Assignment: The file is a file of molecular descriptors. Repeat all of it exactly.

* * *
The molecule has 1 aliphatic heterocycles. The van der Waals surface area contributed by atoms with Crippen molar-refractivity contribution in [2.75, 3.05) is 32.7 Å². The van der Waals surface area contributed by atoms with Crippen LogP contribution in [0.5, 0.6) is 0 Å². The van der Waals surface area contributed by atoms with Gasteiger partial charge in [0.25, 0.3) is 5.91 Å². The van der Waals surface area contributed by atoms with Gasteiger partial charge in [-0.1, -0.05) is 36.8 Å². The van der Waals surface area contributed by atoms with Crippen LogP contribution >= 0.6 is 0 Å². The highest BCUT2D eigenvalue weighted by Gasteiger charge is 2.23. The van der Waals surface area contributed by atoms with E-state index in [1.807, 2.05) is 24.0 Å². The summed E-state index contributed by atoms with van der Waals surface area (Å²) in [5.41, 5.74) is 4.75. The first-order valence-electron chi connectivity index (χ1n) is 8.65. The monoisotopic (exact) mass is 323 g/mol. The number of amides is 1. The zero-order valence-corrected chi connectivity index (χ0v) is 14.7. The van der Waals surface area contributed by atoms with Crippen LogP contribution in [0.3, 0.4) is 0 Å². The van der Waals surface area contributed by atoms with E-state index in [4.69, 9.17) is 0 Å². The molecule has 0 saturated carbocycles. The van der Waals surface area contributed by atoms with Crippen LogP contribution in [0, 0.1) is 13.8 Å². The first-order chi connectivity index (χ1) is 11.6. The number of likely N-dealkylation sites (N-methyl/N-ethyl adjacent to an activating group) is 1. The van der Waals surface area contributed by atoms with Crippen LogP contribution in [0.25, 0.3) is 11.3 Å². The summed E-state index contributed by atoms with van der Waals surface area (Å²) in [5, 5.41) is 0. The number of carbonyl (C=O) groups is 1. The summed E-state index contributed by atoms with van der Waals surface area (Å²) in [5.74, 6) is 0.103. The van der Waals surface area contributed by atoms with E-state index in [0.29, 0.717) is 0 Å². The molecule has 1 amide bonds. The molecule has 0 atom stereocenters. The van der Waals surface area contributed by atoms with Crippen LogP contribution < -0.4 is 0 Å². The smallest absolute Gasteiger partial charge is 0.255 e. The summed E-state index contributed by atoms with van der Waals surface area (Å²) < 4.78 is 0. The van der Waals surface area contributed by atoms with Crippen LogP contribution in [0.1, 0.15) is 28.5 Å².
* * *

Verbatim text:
The molecule has 1 aliphatic heterocycles. The van der Waals surface area contributed by atoms with Crippen molar-refractivity contribution in [2.75, 3.05) is 32.7 Å². The van der Waals surface area contributed by atoms with Crippen LogP contribution in [0.5, 0.6) is 0 Å². The van der Waals surface area contributed by atoms with Gasteiger partial charge in [0.25, 0.3) is 5.91 Å². The van der Waals surface area contributed by atoms with Gasteiger partial charge in [-0.1, -0.05) is 36.8 Å². The van der Waals surface area contributed by atoms with Crippen LogP contribution >= 0.6 is 0 Å². The highest BCUT2D eigenvalue weighted by Gasteiger charge is 2.23. The van der Waals surface area contributed by atoms with E-state index in [1.807, 2.05) is 24.0 Å². The summed E-state index contributed by atoms with van der Waals surface area (Å²) in [5.41, 5.74) is 4.75. The first-order valence-electron chi connectivity index (χ1n) is 8.65. The monoisotopic (exact) mass is 323 g/mol. The number of amides is 1. The zero-order valence-corrected chi connectivity index (χ0v) is 14.7. The van der Waals surface area contributed by atoms with Crippen LogP contribution in [0.3, 0.4) is 0 Å². The van der Waals surface area contributed by atoms with E-state index in [4.69, 9.17) is 0 Å². The molecule has 0 saturated carbocycles. The van der Waals surface area contributed by atoms with Crippen LogP contribution in [0, 0.1) is 13.8 Å². The first-order chi connectivity index (χ1) is 11.6. The number of likely N-dealkylation sites (N-methyl/N-ethyl adjacent to an activating group) is 1. The van der Waals surface area contributed by atoms with Crippen LogP contribution in [0.25, 0.3) is 11.3 Å². The summed E-state index contributed by atoms with van der Waals surface area (Å²) in [5, 5.41) is 0. The number of carbonyl (C=O) groups is 1. The summed E-state index contributed by atoms with van der Waals surface area (Å²) in [5.74, 6) is 0.103. The van der Waals surface area contributed by atoms with E-state index in [0.29, 0.717) is 0 Å². The molecule has 1 amide bonds. The molecule has 0 atom stereocenters. The van der Waals surface area contributed by atoms with Crippen LogP contribution < -0.4 is 0 Å². The smallest absolute Gasteiger partial charge is 0.255 e. The summed E-state index contributed by atoms with van der Waals surface area (Å²) < 4.78 is 0. The van der Waals surface area contributed by atoms with Crippen LogP contribution in [0.1, 0.15) is 28.5 Å².